Flaherty’s Honeymoon Blues

When Fingers Flaherty got married, his (few) friends sadly shook their heads and whispered that the marriage would never last. As his battered car smoked away into the dusky distance, carrying the slightly happy couple to their new life together, his (few) friends wiped away the tears and prepared themselves for the inevitable catastrophe.

Flaherty wiped the cobwebs off his camera, determined to prove his (few) friends wrong.

He would create a photo album of the honeymoon, capturing the ecstatic promise of his first few days with his new (slightly damaged) wife.

The photo album was recently discovered in an abandoned attic.


Flaherty didn’t invite his (few) friends to his second wedding. Or his third wedding.

Out now: Talkin’ Squirrel Blues

Crazy Blues

Fingers Flaherty wasn’t the first disgruntled lover to sing the blues!

People have been battling with the blues – or the “blue devils” as they once were known – ever since they started falling in love with each other back in those dark caves. They discovered that fire could keep away the prehistoric chill. And love could warm the prehistoric heart.

Time and time again, Saturday night’s raucous parties have given way to Sunday morning’s aching regrets. An intoxicating haze burns away in the harsh clarity of bloodshot eyes. And a heart that tingled with the promise of forbidden moonlit love is left battered and alone on the dusty floor as the unforgiving sun rises.

In the corner, a melancholy guitar waits.

Blues songs began to emerge from the dark night during the early years of the twentieth century. The form had been evolving orally for many years, but now damaged souls were being laid bare on sheet music. In 1908, “I Got the Blues” introduced this new genre to a wider audience. And in 1920, one of the first blues songs was recorded when Mamie Smith sang “Crazy Blues”.

Born in 1883, Smith was a dancer and vaudeville actress. In 1920, she recorded her first songs with her Jazz Hounds, going on to record many songs during the 1920s. “Crazy Blues” was the first commercially released blues record, and would sell 75,000 copies within a month. The song clearly struck a dark chord with people at the dawning of the Jazz Age.


The song opens with a familiar late-night blues scenario: insomnia and a lovelorn heart. The physical unrest mirrors the mental disturbance:

I can’t sleep at night,
I can’t eat a bite,
‘Cause the man I love
He don’t treat me right.

A common theme in blues music is that sense of overwhelming sadness as the lover tries (and usually fails) to come to terms with heartache. Left alone, the singer feels almost paralysed by despair:

He makes me feel so blue,
I don’t know what to do.
Sometime I sit and sigh
And then begin to cry.

Lost in her sadness, the singer feels the world outside merrily pass her by, indifferent to her plight. Everything else moves on, leaving her behind with her memories.

There’s a change in the ocean,
Change in the deep blue sea, my baby.
I’ll tell you, folks, there ain’t no change in me.
My love for that man will always be.

Although not the most uplifting of genres, the blues often does have a hint of gallows humour and comic surrealism. In this song, the singer’s sad plight arouses concern in others, but she dismisses their help. She believes she beyond all healing.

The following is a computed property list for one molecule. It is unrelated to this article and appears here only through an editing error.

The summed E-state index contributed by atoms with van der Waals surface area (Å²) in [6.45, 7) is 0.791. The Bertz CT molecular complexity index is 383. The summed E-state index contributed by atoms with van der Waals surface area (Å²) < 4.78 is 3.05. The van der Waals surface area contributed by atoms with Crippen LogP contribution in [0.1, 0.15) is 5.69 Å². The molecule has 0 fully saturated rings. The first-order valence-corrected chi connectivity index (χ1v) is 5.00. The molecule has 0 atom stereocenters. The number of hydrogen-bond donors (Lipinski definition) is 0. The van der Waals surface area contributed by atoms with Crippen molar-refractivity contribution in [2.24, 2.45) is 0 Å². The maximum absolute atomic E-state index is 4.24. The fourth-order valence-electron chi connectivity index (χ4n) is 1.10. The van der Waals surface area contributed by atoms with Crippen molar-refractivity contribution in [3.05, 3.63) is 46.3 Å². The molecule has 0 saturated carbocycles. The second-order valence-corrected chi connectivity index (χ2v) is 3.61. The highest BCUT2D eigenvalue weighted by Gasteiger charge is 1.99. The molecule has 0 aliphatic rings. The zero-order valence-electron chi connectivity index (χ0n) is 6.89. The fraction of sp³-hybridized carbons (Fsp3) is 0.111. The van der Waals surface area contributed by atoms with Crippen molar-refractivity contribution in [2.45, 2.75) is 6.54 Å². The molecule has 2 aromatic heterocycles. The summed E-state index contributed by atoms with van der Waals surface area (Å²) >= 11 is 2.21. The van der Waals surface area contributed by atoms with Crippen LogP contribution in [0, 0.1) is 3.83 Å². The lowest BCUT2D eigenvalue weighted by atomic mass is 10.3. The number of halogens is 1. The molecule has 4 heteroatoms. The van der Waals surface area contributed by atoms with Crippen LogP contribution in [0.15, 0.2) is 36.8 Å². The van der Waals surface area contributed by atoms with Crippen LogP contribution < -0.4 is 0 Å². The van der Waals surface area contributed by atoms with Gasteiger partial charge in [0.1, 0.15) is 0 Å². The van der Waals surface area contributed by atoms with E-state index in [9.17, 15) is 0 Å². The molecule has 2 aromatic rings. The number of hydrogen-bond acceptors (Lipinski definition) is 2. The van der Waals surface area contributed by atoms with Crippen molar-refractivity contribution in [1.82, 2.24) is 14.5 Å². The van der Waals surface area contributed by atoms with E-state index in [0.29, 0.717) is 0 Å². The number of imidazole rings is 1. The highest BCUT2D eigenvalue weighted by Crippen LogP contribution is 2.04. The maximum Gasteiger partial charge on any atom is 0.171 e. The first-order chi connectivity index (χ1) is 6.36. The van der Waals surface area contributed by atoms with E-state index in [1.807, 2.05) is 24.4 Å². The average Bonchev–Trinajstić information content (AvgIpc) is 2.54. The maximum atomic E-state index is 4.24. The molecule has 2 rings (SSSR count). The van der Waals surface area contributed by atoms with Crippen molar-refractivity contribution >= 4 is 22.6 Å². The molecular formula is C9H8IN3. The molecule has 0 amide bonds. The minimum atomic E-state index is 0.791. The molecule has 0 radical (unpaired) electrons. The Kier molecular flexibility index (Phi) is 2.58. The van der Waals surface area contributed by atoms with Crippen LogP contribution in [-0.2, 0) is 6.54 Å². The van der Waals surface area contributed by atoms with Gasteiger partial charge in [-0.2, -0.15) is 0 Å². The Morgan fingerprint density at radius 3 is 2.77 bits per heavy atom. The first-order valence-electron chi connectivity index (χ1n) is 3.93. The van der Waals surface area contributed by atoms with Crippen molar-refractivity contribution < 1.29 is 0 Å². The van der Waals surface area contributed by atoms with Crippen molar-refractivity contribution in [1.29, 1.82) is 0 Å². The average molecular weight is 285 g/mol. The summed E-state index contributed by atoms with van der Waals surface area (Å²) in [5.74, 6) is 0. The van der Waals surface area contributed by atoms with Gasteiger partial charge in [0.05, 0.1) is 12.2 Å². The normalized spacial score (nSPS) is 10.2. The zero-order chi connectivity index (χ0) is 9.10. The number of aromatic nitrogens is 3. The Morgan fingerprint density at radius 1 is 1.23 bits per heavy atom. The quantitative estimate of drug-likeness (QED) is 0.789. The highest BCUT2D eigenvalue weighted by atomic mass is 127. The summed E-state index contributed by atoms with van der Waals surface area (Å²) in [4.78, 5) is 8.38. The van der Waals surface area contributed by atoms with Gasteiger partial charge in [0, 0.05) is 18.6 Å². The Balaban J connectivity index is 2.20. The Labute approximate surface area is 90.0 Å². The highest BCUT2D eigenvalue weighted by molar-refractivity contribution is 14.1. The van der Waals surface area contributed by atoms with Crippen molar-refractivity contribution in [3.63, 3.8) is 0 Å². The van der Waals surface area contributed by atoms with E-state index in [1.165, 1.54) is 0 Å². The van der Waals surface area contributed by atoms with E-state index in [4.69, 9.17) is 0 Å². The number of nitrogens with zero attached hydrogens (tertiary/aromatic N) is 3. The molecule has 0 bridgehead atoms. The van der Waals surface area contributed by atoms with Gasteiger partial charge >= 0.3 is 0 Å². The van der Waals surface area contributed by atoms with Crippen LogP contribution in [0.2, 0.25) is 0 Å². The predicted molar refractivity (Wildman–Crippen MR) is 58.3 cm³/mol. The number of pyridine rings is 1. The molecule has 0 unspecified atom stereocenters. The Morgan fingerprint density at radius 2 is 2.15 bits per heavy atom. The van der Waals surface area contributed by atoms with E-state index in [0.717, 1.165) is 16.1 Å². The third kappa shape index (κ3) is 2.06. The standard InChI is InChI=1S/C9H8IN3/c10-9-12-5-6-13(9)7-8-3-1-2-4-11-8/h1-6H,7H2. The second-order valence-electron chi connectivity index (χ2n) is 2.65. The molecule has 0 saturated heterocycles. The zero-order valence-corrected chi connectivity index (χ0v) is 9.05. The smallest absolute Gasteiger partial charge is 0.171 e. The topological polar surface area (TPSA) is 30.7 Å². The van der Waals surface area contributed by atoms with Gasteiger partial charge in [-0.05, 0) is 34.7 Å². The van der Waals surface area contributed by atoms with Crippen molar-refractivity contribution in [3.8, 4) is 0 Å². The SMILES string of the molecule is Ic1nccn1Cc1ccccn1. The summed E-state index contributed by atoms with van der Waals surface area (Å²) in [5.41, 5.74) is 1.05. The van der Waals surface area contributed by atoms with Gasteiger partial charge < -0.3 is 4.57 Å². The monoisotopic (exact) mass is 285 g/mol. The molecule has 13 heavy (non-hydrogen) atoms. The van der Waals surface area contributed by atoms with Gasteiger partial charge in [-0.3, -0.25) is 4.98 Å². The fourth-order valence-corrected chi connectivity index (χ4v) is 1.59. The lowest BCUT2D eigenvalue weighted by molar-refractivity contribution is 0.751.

Now the doctor’s gonna do all that he can
But what you’re gonna need is an undertaker man.

Although “Crazy Blues” doesn’t follow the familiar AAB structure of most blues songs, its themes of lovesick despair and loneliness would be picked up and elaborated on (sometimes to gleeful extremes) by countless blues singers over the following decades. Like Mamie Smith, these singers would report “nothin’ but bad news”.

Out now: Talkin’ Squirrel Blues

Wintry watery blues


Life is an ocean, so the philosophers think.
Life’s an ocean, them dusty philosophers think.
Well, the storm’s a-brewin’, my boat’s startin’ to sink.
Fingers Flaherty

There’s a light, a certain kind of light, that pours over the landscape on a winter afternoon, enveloping the mountains in a languid melancholy, making the sea contemplate the ebbs and flows of its transient life. The birds have long since flown away, leaving behind their silent sad song. Summer seems but a distant memory. Spring is some vague promise from a casual friend. A promise you certainly wouldn’t bet your farm on. Anyway your farm has already been repossessed. By her new husband.

It’s Fingers Flaherty’s favourite time of the day…

Blue skies, blue eyes


There ain’t nothing new to see under God’s blue skies.
I tell ya, nothing new to see under them blue and shiverin’ skies,
‘Specially when ya look at them through bloodshot alcoholic eyes.
Fingers Flaherty

This photo was taken earlier this month in Omeath, County Louth, overlooking the sublime serenity of Carlingford Lough towards the stern majesty of the Mourne mountains. On a crisp autumn day here, you can feel the eternal spirit of nature vibrate in the depths of your soul. You feel insignificant and blessed in the same timeless instant.

What would Fingers Flaherty think if he were standing here? What would he see when he looked at this view?

Fingers would probably say the rain isn’t far off. He’d complain about the grey chill. And he’d start wondering where the next drink is going to come from…


Christmas lights


Christmas is comin’, the goose is gettin’ fat,
Christmas is a-comin’, baby, that goose is gettin’ fat!
But Santa won’t come near me, kitten. I’ve been a dirty rat.
Fingers Flaherty

Flaherty lookin’ for salvation


(c) Padraig Hanratty 2015


Jesus, lift me up, I feel like I’ve been cursed!
Help me up, Jesus. I feel low down and cursed!
Jesus said, “Ya gotta stop hangin’ out with the devil first.”
Fingers Flaherty

Talkin’ Squirrel Blues now available in paperback!

Talkin’ Squirrel Blues is now available in paperback from Amazon!

Buy Now


Also available:


Cover Image v3